content-visibility enables the user agent to skip an element’s rendering work, including layout and painting, until it is needed. Because rendering is skipped, if a large portion of your content is off-screen, leveraging the content-visibility property makes the initial user load much faster. It also allows for faster interactions with the on-screen content. Pretty neat.
You see that correct in the image above: rendering went from 232ms down to 30ms … that’s a 7x improvement!
Now don’t go plastering this all over your site, but use it carefully. As Una noted:
😊 I wrote a blog post w/Vlad about this that just went live (see ⬆️ link)
Some notes: – Don't apply this to everything! Chunk content that you are applying this to – The scrollbar will shift when new content gets rendered, so use `contain-intrinsic-size` w/a placeholder size
With the addition of grids, we can overcome media-query fatigue. Not only make our CSS more maintainable, but they also improve the user experience. We can let CSS handle the available space. In this article, I will describe three layout implementations that can improve your (personal) website.
The addition of Grid Layout to CSS indeed has changed the way I lay out web pages quite a lot. I don’t event want to go back to using floats (or tables, before that) 😅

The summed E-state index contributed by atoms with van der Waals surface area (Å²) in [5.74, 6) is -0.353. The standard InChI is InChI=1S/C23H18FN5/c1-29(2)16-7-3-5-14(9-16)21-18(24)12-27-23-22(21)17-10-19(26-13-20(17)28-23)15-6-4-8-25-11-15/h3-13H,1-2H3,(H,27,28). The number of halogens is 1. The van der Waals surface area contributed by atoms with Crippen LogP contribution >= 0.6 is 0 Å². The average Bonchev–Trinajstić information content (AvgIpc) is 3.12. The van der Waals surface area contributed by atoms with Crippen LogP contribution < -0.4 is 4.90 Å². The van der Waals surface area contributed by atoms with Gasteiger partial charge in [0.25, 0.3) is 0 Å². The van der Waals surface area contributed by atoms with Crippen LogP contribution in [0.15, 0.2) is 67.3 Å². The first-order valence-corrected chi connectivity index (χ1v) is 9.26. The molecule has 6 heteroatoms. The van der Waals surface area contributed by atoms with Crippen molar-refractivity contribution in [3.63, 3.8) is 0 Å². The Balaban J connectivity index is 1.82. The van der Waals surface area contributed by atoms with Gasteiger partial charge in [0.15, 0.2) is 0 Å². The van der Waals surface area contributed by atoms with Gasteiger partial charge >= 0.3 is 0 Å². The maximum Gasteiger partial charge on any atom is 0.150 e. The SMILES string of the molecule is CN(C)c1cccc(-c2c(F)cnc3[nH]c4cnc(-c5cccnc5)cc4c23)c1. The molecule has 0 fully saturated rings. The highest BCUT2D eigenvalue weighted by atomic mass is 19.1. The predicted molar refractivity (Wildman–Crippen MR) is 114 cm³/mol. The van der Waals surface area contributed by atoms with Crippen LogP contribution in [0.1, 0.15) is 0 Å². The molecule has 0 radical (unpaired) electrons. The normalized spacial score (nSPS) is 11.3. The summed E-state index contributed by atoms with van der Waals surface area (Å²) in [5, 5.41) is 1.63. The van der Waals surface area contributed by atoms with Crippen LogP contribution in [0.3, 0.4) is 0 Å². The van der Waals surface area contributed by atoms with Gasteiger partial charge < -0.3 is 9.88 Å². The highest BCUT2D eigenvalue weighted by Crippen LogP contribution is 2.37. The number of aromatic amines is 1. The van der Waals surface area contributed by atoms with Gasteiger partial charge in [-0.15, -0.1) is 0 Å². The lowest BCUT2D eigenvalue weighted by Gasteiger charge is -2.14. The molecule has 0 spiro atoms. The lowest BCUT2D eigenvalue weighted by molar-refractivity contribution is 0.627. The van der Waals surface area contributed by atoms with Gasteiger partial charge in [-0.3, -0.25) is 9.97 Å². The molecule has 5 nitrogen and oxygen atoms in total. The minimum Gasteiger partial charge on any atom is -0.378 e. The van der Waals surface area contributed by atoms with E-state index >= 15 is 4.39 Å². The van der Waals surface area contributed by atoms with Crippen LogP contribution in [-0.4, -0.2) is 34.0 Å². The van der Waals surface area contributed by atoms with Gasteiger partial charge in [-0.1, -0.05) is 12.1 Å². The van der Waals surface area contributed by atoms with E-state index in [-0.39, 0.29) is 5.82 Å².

Trello is a web application I’d used for project organization before, and I realized that with the assistance of the Custom Fields power-up, I could pretty much get every field needed to run a portfolio just from their API. Just on a standard card, I can input a title and description, add image attachments, and tag it with labels; custom fields gave me the ability to add the project completion date and URL.
Phil Hawksworth recently wrote a more extensive post on it too, with an updated API to use.
Have to remember that one when building a new workshop exercise. 🙂
Rome is designed to replace Babel, ESLint, Webpack, Prettier, Jest, and others. It unifies functionality that has previously been separate tools. Building upon a shared base allows us to provide a cohesive experience for processing code, displaying errors, parallelizing work, caching, and configuration.
Last weekend things became a bit more official and the website/docs got published. Rome still only does linting at the moment, but already looks really good.
If you want to jump in without reading too much documentation, here goes:
The past few weeks I’ve been using Krisp during Zoom/Meet/Skype/etc. calls. It is a virtual microphone which uses artificial intelligence to filter out background noises. Once installed you select a microphone for it to filter, and then inside Skype/Zoom/Meet you choose the Krisp Virtual Microphone to use.
While I was a bit sceptical at first, here’s a few scenarios where it’s already helped me out:
My kids playing with their LEGOs in the same room.
Traffic passing by (We live next to a busy road — until we move to our new house that is).
A fan whirring in the background.
Me, typing, while we converse
Krisp → (referral link which will get you 1 month of free use)